The programme manager of the £3 million Diss Heritage Triangle project has praised Royal Mail for amending a planning application for their Diss premises which could have “negatively impacted” upon the scheme.
Royal Mail initially proposed to relocate their current entrance and exit for vehicles from Chapel Street to Church Street — but this was met with opposition from Diss Town Council, saying it would have a “significantly negative impact” on the Heritage Triangle Project by “forcing” traffic through the historic part of the town, adversely affect pedestrian safety and cause delays to traffic at the Church Street / Chapel Street junction.
But Royal Mail amended the application in the wake of the council’s concerns to retain the entry and exit point in Chapel Street, while creating a new access point for inbound and outbound vehicles in Church Street. The plans were approved in December.
Sheila Moss King, programme manager for the Diss Heritage Triangle and Diss Corn Hall Project, said: “The new application should have no significant impact on the Triangle, and we’re pleased that Royal Mail was able to amend its plans to deal with our original concerns.
“South Norfolk Council’s conservation team have been very specific about the details of the gateway opposite St Mary’s Church, to ensure that it has as little visual impact as possible on the setting of the Grade I church.
“Our concerns with the original application was that it was intended only to create a new Church Street exit, which meant that all traffic would have routed through the Triangle.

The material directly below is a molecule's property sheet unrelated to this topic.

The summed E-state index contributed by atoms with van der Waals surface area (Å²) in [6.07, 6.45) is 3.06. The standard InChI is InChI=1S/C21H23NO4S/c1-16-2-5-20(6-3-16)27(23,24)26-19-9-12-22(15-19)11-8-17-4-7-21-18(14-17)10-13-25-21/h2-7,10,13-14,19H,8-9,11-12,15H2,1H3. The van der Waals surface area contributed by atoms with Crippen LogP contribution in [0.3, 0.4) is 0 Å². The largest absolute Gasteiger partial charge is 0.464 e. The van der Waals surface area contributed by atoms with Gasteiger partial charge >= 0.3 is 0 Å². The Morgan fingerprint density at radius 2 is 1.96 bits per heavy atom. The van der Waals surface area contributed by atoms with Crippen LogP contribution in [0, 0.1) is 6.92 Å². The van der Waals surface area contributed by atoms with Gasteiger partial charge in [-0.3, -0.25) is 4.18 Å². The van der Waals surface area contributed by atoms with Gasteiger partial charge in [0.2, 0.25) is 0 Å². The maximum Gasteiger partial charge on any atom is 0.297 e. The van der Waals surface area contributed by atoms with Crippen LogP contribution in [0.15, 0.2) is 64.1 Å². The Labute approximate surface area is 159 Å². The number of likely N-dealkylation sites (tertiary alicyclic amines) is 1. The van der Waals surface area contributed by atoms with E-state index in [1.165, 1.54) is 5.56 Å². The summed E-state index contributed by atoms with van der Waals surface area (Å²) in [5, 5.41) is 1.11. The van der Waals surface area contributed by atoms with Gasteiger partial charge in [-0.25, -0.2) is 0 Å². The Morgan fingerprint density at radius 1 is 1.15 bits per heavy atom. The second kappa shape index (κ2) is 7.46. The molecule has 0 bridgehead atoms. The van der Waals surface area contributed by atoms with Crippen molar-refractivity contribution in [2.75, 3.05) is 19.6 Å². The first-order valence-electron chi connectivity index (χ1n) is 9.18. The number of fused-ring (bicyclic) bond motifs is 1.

The new application should have no significant impact on the Triangle, and we’re pleased that Royal Mail was able to amend its plans to deal with our original concernsSheila Moss King
“There are concerns about pedestrians’ use of the Church Road pavement across which traffic will now cross, but a good proportion of the traffic will exit at a time when there are fewer pedestrians around. We trust that the Royal Mail staff will use this exit with care to ensure pedestrian safety.”
In documents on behalf of Royal Mail to South Norfolk, it was claimed the provision of two vehicular accesses would improve their operations within their service yard, and minimise traffic through the town centre at peak delivery times.,
Despite the amendments, which Diss Town Council described as “an improvement on the original plans”, their recommendation remained as refusal, citing traffic impact and pedestrian safety.